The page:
Today was spent in memory of Sean Maher. Sean is one of the three “neighbors” we went in with to buy the chicken plucker. The funeral was today at the Basilica of Saint John’s in Des Moines. I’m obviously not the only one who had great respect for Sean, as the priest noted it was the largest funeral in the Basilica in the 11 years he’s presided at there. As funerals go, it was a wonderful service with many priests, wonderful organ music, a children’s choir, and vocalists as part of the mass.
Sean had a big family, pictured here. He was stricken with tongue cancer about a year ago, and after a whole range of highly compassionate and thorough care, including a trip to Ecuador for treatments not yet available in the United States, he passed away this week, at age 49 (blog with the story here). Sean, was a natural-born leader in the best sense of the word. He had an infectious smile and truly was happy to live.
He loved to play in the dirt. He was a big, teddy-bear kind of guy, captain and running back of two Dartmouth Ivy League football teams (obit and online photo book). (Photo credits for this post go to the online memory book, where these photos came from).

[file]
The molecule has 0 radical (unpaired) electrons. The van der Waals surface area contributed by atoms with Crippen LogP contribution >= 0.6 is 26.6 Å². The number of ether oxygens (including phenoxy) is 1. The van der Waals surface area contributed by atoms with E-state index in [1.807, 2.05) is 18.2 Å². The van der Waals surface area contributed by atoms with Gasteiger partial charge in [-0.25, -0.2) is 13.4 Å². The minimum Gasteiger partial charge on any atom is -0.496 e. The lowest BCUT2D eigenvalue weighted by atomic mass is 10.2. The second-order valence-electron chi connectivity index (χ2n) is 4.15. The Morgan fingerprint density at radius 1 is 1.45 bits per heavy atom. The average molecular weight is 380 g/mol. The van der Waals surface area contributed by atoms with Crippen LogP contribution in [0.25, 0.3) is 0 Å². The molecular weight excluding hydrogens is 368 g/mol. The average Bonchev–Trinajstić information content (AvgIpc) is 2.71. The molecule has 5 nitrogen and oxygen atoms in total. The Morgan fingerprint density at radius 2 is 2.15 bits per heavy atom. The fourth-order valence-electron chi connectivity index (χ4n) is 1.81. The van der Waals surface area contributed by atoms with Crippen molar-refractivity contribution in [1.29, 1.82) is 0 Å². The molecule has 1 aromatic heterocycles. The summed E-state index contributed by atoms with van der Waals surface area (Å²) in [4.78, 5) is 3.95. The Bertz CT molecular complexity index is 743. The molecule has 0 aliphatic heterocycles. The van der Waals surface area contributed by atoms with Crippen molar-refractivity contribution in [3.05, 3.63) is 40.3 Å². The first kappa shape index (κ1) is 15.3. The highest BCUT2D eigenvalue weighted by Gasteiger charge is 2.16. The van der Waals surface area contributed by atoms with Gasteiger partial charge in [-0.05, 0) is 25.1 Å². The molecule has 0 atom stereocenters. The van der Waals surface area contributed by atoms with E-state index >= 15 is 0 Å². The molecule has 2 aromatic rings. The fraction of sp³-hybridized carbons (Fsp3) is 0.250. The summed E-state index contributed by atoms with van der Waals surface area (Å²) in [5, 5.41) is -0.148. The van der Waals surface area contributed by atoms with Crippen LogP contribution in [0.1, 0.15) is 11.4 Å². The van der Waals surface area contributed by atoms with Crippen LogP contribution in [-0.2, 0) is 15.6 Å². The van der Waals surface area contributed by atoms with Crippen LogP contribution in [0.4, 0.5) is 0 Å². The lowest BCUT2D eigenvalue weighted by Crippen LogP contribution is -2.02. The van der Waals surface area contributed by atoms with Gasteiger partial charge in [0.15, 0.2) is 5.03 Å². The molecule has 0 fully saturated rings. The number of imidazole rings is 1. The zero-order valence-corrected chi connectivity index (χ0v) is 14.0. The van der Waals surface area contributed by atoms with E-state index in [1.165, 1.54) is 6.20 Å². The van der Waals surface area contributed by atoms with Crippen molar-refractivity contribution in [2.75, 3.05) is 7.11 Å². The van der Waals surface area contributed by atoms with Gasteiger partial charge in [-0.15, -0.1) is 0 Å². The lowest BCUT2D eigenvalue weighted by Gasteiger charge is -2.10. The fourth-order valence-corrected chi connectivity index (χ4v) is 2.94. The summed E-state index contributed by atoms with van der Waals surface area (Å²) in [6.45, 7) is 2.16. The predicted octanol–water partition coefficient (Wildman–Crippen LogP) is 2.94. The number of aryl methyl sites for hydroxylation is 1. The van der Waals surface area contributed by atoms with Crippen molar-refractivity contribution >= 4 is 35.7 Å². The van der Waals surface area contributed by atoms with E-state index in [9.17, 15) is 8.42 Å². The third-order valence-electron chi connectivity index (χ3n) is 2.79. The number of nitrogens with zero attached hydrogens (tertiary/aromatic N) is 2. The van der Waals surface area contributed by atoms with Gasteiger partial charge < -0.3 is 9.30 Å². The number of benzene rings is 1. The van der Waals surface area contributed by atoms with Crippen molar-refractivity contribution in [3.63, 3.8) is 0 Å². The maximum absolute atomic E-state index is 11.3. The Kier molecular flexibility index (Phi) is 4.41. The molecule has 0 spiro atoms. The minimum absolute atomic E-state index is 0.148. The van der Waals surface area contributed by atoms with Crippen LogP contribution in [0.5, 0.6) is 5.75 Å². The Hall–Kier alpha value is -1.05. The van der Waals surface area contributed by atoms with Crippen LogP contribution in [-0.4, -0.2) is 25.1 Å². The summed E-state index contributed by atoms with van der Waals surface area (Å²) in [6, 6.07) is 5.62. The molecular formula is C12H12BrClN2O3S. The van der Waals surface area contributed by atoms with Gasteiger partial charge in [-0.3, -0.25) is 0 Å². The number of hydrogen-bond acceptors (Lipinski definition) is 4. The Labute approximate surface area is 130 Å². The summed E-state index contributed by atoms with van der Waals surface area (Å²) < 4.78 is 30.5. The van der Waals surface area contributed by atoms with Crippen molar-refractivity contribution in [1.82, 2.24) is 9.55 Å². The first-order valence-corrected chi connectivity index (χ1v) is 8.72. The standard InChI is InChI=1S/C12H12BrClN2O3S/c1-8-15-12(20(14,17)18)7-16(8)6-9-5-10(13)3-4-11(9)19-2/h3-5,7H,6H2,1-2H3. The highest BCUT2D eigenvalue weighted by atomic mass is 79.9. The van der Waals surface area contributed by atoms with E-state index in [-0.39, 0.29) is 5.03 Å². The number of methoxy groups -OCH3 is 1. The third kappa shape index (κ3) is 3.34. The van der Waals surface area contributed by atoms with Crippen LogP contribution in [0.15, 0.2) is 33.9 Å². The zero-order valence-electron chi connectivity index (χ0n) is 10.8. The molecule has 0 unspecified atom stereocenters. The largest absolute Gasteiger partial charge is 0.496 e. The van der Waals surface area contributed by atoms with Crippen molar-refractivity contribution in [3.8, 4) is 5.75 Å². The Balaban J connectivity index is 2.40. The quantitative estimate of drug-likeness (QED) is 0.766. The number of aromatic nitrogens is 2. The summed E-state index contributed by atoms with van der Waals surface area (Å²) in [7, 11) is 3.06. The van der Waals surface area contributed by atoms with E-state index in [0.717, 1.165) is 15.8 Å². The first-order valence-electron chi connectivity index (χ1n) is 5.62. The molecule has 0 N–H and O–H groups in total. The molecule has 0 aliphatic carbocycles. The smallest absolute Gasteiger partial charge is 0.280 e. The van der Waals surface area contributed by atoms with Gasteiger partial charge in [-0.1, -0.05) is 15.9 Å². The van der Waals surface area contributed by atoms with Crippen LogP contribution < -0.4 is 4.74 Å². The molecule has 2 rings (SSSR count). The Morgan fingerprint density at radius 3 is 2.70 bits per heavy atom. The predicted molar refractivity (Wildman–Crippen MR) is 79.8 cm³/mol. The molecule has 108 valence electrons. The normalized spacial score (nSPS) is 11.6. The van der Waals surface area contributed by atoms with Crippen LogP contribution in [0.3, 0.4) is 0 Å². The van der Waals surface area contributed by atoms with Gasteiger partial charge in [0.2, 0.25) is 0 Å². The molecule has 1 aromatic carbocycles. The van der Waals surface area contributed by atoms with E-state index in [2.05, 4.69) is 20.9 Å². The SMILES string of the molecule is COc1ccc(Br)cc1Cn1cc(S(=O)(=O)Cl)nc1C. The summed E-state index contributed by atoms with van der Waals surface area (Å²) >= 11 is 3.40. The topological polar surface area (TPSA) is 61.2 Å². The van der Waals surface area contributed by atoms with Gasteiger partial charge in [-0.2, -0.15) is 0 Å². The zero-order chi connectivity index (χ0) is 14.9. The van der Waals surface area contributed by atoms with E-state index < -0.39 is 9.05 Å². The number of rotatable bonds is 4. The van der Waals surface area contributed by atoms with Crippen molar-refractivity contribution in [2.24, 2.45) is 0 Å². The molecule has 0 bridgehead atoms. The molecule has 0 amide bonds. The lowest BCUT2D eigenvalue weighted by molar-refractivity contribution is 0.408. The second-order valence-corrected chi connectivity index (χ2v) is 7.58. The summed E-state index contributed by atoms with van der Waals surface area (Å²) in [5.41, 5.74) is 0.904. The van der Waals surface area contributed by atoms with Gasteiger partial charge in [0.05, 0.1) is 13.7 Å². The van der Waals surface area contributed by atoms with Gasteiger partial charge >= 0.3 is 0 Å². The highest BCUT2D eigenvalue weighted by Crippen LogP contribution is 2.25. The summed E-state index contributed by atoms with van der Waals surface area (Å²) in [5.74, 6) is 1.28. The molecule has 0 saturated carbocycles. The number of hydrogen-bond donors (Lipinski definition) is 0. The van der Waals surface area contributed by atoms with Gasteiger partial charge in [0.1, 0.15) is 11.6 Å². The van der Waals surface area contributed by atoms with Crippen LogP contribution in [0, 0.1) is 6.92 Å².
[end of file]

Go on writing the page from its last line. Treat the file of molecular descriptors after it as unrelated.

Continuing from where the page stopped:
But he also cleaned up nicely. He really was a man who loved and put his family first and really meant it.
He and his wife are one of those couples that had so much love and respect for each other that you knew they were a “lock” to stay together “til death do us part.” In Sean’s case, this was a great 27 years. Did I say that Sean was also a lot of fun and had a bit ‘o Irish in him? He brought “beer to the basilica” as after the mass was over, there was a meal in the church basement that featured Guinness for all! I’ll leave you with some words his wife wrote on the blog concerning his death and the last year.
We lit holy candles, were all praying, singing, and whispering consoling words, stroking his head and kissing his head, holding hands, etc. He received Viaticum (holy communion for the dying – literally “with you for the way” )- food for the journey from this world to the next. Very comforting. Bryan, our son-in-law, read the prayers for the dying from the Handbook of Catholic Prayers, a profession of Faith, a Litany of the Saints, The Chaplet of Divine Mercy…Just prior to this, he was anxious and confused and terribly uncomfortable. Maddie and I got to work when we knew what was going on, called in reinforcements, and did what we knew to do from our Catholic training. We comforted him then, just as we comforted him all along this long, precious, arduous time of purification and suffering. Jack and I were at his head, and we watched as he most peacefully and quietly breathed his last…It was so beautiful, still unexpected to all of us there in the bedroom, but so sweet…
This past year was perhaps the sweetest and most intimate of all our married years. We spent more time together, and we both realized how deep our love for each other really was. This sublime love for each other is just so precious, and even though I thought we were going to come out of it and just really rock, (sorry, I have lots of teens and I can’t think of a better term), I think everything will be OK because I really feel his closeness to me and our family – strong.